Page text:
Can I still join the priesthood if I have personal debts?
If the nature of these personal debts is such that they require you to make a lot of money, for instance, or commit you to activities that would interfere directly with your ability to study or carry out your duties as a priest, then having these debts would be an obstacle and an impediment. If, on the other hand, the debt could be met over time and without having an undue impact on your life as a seminarian or as a priest, then, in consultation with your bishop or superior, exceptions might be made. Each case would have to be considered independently. Ideally, however, it is advisable for candidates to be free of debts before embarking on the vocational life.
Most popular questions
- I feel I have a specific charism to youth outreach. Can I live this charism out as a priest, or must I follow the charism of the order I join?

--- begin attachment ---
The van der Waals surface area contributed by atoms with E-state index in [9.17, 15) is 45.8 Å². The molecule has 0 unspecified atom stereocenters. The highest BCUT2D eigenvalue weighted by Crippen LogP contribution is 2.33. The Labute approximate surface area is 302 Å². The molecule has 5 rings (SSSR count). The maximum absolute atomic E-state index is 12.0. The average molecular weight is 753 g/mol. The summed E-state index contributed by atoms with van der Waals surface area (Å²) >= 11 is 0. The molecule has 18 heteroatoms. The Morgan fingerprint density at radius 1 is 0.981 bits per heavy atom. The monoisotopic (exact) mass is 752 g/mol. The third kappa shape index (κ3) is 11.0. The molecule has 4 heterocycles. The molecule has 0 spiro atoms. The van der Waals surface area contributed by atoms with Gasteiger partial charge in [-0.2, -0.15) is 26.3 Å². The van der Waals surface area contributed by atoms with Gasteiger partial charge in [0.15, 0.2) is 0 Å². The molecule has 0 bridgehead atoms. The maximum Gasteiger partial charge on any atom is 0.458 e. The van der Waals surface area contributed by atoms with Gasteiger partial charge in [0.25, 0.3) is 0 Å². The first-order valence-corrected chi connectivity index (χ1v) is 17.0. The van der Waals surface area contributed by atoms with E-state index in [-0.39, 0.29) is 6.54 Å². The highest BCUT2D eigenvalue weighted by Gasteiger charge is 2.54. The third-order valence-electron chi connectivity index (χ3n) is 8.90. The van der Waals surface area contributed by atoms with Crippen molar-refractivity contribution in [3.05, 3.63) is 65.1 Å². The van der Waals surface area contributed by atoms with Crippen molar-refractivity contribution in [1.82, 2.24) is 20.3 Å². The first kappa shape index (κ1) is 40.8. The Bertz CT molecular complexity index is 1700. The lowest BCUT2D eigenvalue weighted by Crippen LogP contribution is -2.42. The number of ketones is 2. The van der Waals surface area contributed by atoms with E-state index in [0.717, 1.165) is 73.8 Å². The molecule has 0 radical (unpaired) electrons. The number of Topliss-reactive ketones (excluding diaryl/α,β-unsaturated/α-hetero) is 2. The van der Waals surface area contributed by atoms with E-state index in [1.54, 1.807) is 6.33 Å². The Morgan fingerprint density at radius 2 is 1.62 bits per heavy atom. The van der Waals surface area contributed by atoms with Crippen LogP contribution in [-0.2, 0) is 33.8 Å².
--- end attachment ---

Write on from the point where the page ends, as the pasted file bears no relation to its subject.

- The idea of public speaking is very challenging to me and I avoid it if possible. How can I be a priest when I hate public speaking?
- What can I do as a priest that I cannot do as a layperson working for a charity or NGO?
- Why are there so many different religious orders?
- If I request information about joining a religious organisation, will I be pressured into joining?
- I do not consider myself to be exceptionally holy, I try to pray every day and follow the commandments. I have always been very interested in the priesthood but I have never felt a burning passion for it. Could I still be called to the priesthood?
- As a priest, will I get to see and talk with family and friends regularly?
- Why do some priests wear religious clothes while others don’t?
- Is a brother the same as a priest?
- If I take a vow of celibacy, will I get very lonely?